Electronics Laboratory



Bob Glusick
August 6, 2004 

EL-3 Single Board Computer
October, 1973

John Irwin devised a couple of MSI single board computers called the EL-1& EL-2 about the time that MSI ALU chips became available. Remember the old '181? Jim Fawcett needed a digital controller for his control work and I got involved with morphing John's original design into the form Jim needed. In particular, a hardware divider, a more sophisticated program control counter, and specialized A/D input / multiplexor and D/A output / demultiplexor was required. I don't remember if we added and data index register or not, but I think we could save & restore the PC to give a rudimentary subroutine call capability. This was dubbed, what else, EL-3 (E-Lab 3).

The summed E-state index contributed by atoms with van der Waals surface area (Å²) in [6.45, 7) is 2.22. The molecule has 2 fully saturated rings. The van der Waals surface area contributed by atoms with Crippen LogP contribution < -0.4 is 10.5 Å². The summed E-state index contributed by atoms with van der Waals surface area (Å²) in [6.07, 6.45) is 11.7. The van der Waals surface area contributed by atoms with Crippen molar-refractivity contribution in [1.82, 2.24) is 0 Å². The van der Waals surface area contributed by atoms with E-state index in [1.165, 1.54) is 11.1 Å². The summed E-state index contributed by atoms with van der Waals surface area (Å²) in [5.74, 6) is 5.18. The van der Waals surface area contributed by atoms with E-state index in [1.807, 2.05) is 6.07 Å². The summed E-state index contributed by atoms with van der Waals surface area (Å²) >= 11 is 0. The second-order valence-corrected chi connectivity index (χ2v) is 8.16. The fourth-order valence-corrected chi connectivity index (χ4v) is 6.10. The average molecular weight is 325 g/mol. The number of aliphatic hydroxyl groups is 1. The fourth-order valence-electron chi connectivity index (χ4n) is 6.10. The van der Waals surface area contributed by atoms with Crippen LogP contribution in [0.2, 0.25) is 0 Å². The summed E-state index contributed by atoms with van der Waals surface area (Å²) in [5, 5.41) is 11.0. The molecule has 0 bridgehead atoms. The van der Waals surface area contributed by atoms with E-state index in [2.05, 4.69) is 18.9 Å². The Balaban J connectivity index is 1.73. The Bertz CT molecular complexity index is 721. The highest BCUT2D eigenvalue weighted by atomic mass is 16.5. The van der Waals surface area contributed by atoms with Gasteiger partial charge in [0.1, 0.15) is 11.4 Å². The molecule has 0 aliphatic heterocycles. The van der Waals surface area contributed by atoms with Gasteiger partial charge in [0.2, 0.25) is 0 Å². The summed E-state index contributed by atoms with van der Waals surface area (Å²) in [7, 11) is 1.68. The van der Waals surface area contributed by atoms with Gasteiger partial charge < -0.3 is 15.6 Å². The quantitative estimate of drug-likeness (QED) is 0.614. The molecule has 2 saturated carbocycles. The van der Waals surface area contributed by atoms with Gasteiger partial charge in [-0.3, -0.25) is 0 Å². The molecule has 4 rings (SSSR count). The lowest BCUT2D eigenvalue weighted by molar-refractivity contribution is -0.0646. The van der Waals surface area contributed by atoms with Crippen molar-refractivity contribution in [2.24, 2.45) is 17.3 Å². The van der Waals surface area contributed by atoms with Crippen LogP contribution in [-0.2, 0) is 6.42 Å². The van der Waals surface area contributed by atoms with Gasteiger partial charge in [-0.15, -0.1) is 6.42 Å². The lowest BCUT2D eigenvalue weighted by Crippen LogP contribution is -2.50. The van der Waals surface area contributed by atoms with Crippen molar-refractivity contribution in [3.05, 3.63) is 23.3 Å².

Jim Fawcett at the EL-3 

The chassis in front  with 2 circuit cards, was the actual EL-3 which was intended to run stand alone with ROM program memory. I believe the original EL-1 had a shift register, which did the job of program counter and program memory. The processor is the hidden board, and the visible circuit board was the PROM (empty sockets) and the A/D, D/A, and I/O multiplexors. The second chassis (behind) with the tape reader was a support tool, which served as a ROM simulator, loadable from paper tape, or modifiable with the key pad which Jim is operating. It ran as a "Havard" machine with RAM in the data memory space, addressed by an index register, and ROM (or ROM simulator) in a separate memory space, addressed by the program counter. 

At a later point in time, an I2L ( I squared L) version was built using the higher level of integration all on one circuit board.

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